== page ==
Hundreds of travelers stuck in Vail
December 31, 2007
VAIL ” Stranded motorists sat in their cars, slept in shelters and hung out at the bus station Monday in Vail as Interstate 70 remained closed across the high country.
Vail Pass on the interstate closed Sunday afternoon and stayed closed overnight. Avalanche work continued on I-70 Monday morning.
About 100 people stayed in shelters in Vail Sunday night, with another 50 staying in shelters in Minturn and Eagle.
Dozens of people remained at Vail’s Town Hall on Monday morning, milling about, eating the food that was provided and waiting for news.
“Beats sleeping in a cold car,” said John Zerr of Colorado Springs, who spent the night on a cot in Vail’s Town Council chambers. “I had a good little sleep.”
Zerr was traveling back to Colorado Springs from San Diego on Sunday night. He saw a road message sign that said the pass was closed, and tried to get a motel room in Eagle, Edwards or Avon ” but everything was booked.
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When he got to Vail, a police officer told him to go to the shelter.
“It’s a little bit interesting that an interstate with today’s technology would be closed,” he said
Now, he’s just waiting for news about when the road will reopen.
“Rumor is about 2:30,” he said.
Evan Snyder, Gage Snyder and Matt Collins were heading back to Nebraska on Sunday after their ski trip in Steamboat.
They braved whiteout conditions on Highway 131, taking about four hours to get from Steamboat to Vail. So they weren’t surprised when they found out Vail Pass was closed, they said.
They helped set up chairs and cots at the shelters, at Town Hall and at Vail Chapel, and ended up sleeping on the floor at Town Hall.
“Might as well let the kids and the old people have the cots,” Collins said.
Nico and Sabine Sturzenegger of Switzerland had come to Keystone for a week to ski. They decided to come over to Vail for a day Sunday for skiing.
“It was just great,” he said.
But when they tried to go back over the pass, it was closed. On the way back down, they got stuck in the snow.
“It took us 20 minutes to get the car out,” Nico said.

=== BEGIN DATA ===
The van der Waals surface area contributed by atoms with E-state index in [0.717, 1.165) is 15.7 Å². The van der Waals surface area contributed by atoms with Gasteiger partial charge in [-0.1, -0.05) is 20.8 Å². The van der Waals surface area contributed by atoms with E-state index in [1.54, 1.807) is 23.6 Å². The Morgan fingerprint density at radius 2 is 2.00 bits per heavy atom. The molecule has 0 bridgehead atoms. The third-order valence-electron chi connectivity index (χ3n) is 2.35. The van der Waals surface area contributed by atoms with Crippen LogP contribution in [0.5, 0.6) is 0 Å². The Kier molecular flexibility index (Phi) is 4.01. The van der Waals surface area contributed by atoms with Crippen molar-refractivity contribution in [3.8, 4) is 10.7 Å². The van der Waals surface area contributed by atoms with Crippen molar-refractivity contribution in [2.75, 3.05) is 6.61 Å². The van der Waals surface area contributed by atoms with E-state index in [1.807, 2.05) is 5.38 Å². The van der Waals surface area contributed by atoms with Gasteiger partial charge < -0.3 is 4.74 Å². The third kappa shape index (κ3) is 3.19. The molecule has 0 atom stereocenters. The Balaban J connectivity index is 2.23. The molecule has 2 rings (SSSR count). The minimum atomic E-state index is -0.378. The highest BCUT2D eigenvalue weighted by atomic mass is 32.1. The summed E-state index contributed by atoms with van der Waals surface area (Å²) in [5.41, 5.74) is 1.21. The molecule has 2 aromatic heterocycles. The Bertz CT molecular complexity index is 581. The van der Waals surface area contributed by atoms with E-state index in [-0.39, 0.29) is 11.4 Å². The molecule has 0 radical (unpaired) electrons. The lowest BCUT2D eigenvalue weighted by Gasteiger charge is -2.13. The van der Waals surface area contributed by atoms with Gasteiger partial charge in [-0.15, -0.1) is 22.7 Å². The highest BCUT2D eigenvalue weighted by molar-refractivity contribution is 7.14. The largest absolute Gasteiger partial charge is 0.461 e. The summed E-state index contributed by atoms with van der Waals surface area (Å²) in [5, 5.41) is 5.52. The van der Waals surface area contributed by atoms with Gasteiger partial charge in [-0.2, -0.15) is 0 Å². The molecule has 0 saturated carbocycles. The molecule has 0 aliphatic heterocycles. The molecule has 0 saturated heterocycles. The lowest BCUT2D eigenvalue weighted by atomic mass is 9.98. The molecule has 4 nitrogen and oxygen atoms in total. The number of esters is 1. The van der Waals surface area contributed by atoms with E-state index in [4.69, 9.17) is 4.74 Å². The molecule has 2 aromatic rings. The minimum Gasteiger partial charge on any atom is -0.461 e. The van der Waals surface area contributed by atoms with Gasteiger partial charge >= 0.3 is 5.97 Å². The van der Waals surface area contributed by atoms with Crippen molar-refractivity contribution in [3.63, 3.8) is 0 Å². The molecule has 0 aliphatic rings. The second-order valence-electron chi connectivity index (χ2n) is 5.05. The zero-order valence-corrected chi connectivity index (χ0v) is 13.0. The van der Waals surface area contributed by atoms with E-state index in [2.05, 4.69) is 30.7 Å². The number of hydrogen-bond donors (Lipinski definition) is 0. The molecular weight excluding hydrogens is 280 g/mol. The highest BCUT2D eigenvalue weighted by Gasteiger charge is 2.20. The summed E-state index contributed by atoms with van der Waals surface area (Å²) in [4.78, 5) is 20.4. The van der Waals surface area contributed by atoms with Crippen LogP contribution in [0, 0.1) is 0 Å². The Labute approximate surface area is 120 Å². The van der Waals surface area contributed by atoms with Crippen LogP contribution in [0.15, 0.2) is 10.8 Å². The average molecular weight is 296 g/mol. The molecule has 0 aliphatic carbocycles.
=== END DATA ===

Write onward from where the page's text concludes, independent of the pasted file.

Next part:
“What an experience,” Sabine said.
They tried to find a hotel room.
“Everything was fully booked,” Nico said.
They ended up staying at Town Hall.
“I would have preferred my own bed, but it was very organized,” Sabine said.
With nothing else to do, they headed out Monday morning to go skiing at Vail Mountain.
Dan Smith, chairman of the board of the local Salvation Army, was over seeing the shelter Monday. He was giving updates to the stranded motorists about when the pass might be cleared. It was looking like afternoon, he said Monday morning.
Avalanche work continued at about 20 sites Monday, Smith said, but high winds persisted at high elevations.
The shelters were set up at about 8 p.m. last night, he said.
Smith said he’s had to discourage motorist from trying to find alternative routes.
“You’re warm, you’re dry, you’re comfortable, you have information,” he said. “Stay where you are.”
Westbound I-70, the main route between Denver and many of the state’s major ski resorts, was closed from Vail all the way to Floyd Hill, about 10 miles west of Denver’s outskirts.
P.J. Bailey, 24, left Breckenridge to head home to Denver around 1 p.m. Sunday, but nearly four hours later, she was no farther than Georgetown.
“I was told it would get better, but a mile east of Georgetown, there were whiteout conditions. You couldn’t even see the front of your car,” she said. She pulled onto a shoulder for about 15 minutes but finally decided to head back to Georgetown for the night after watching ambulances drive past.
She was searching for a hotel room Sunday evening. The Super 8 Motel was already sold out.
“You should see this town. There’s people stopped everywhere,” she said.